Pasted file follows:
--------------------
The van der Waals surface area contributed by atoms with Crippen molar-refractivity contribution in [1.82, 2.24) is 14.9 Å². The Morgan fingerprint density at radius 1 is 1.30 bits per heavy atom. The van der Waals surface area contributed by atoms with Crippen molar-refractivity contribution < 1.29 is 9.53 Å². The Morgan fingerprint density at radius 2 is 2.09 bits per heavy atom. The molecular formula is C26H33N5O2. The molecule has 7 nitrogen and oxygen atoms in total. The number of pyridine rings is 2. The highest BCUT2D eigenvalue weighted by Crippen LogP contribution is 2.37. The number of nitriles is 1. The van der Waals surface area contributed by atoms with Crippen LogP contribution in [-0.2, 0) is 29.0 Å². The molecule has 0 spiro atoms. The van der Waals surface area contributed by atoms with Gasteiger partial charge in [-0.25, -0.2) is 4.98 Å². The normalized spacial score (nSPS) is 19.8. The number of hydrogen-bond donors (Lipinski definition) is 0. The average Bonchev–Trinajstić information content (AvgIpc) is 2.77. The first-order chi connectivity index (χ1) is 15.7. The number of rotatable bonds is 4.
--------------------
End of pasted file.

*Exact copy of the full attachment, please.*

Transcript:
The van der Waals surface area contributed by atoms with Crippen molar-refractivity contribution in [1.82, 2.24) is 14.9 Å². The Morgan fingerprint density at radius 1 is 1.30 bits per heavy atom. The van der Waals surface area contributed by atoms with Crippen molar-refractivity contribution < 1.29 is 9.53 Å². The Morgan fingerprint density at radius 2 is 2.09 bits per heavy atom. The molecular formula is C26H33N5O2. The molecule has 7 nitrogen and oxygen atoms in total. The number of pyridine rings is 2. The highest BCUT2D eigenvalue weighted by Crippen LogP contribution is 2.37. The number of nitriles is 1. The van der Waals surface area contributed by atoms with Crippen LogP contribution in [-0.2, 0) is 29.0 Å². The molecule has 0 spiro atoms. The van der Waals surface area contributed by atoms with Gasteiger partial charge in [-0.25, -0.2) is 4.98 Å². The normalized spacial score (nSPS) is 19.8. The number of hydrogen-bond donors (Lipinski definition) is 0. The average Bonchev–Trinajstić information content (AvgIpc) is 2.77. The first-order chi connectivity index (χ1) is 15.7. The number of rotatable bonds is 4.